Losing Weight? No. I’m Releasing It
Ok. Newest challenge: Getting my fat *@* up and get healthy. Yesterday I was full of get up and gusto. Today, not so much. I have ‘willingly’ [insert grumble and loud protest here] restricted myself to just under 1200 calories/day.
This morning my “hey, where’s my pizza?” stomach and I are in a very loud disagreement.
Losing weight is not a new phenomenon nor is it even a stroll through a strange neighborhood for me. I grew up dieting. Being one of the youngest people to ever be forced to join a nationally known weight-loss program, I think that is half of my problem. I was given a clear picture that the shape of my body was not good enough.
I spent my early years in a war that I could not win. One that revolved around my weight. On one hand, it kept me safe. On the other hand, it was the obsession that my parents laid claim to proudly. “You aren’t going to end up fat like me,” I heard almost daily. I was in a tug-of-war over my body. I was told I would never be good enough and when I caved in and lost the weight I opened myself up to greater danger. It was a lose-lose situation.
In my teen years, weight was still the focus forefront in everyone’s mind except mine. I was determined to hold onto my armor no matter the circumstance. It then became a bargaining chip. “Lose the weight and I’ll buy you a car,” was the running theme for several years. I would lose it, they would buy it, then sell it again within a short period of time. I would become angry and put it back on. This was the hamster wheel I ran in throughout my high school years. I learned that my body was for trade and that nothing would last. One ride was enough though. I can still recall the excitement of driving that bad-ass car even now, almost 30 years later. (yes, some of the picture has been blurred.)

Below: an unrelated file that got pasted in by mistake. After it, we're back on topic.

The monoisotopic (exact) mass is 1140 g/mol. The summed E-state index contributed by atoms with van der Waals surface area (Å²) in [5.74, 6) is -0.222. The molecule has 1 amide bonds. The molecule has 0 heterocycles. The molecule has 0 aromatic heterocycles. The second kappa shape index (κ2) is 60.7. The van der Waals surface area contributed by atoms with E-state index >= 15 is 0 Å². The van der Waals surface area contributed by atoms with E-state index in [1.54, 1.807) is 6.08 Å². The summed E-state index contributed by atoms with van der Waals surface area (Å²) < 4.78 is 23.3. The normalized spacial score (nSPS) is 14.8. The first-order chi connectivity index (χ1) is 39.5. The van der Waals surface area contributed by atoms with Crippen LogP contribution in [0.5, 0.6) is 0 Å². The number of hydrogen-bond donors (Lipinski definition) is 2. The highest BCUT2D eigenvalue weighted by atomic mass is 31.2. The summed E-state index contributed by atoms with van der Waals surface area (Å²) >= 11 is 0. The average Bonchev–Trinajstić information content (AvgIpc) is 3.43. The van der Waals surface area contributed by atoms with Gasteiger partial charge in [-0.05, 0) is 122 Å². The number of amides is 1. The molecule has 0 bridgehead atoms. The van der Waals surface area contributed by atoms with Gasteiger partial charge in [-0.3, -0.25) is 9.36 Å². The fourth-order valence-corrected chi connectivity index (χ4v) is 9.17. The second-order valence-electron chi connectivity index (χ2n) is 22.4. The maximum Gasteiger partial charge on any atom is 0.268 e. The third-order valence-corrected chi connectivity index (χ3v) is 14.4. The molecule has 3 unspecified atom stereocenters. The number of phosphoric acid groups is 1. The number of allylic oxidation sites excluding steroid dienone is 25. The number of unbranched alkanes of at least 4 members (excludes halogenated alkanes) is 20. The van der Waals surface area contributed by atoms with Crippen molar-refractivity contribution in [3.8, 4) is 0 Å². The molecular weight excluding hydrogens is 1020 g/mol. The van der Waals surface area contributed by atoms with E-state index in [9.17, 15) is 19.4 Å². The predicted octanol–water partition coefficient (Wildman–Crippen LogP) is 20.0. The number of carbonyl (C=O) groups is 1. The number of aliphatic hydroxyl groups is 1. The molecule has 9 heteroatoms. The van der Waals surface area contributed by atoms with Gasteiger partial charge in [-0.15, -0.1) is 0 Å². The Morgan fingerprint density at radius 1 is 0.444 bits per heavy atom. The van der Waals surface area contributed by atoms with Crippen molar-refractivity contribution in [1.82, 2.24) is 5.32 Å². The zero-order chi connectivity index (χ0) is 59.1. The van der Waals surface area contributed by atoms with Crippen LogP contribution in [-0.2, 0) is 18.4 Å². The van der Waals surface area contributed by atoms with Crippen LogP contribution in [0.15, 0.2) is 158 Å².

I continued to fight with my weight and it was a factor even on my wedding day. “Well, you had better take this one. No one else will have you at your size.” The insults are long and varied but with the same result. I took it all in and NEVER released it. I held it all in. All the insults; the physical, emotional and sexual abuse. With no way to release it, the only way to cope is to escape and/or insulate.
Strange sounding huh? Not to those of us who carry it. If we begin to look at those around us that carry excess weight as “warriors under the weight of their armor”, we may begin to understand the reasons behind obesity and then begin to truly address the issues that cause us to ‘put on the armor’ in the first place.
Now I’m in my mid-forties and my conscious mind and I agree that the extra weight and I need to part company. I no longer need it as the shield it was intended to be and I am more conscious of the nutritional needs and desires that my body is screaming at me. The weight of carrying this shield has lately become too much to carry. 204lbs to be exact. I’m not ashamed of that number. Depressed by it, of course but never ashamed. The weight of that shield protected me over the years and I am thankful for it.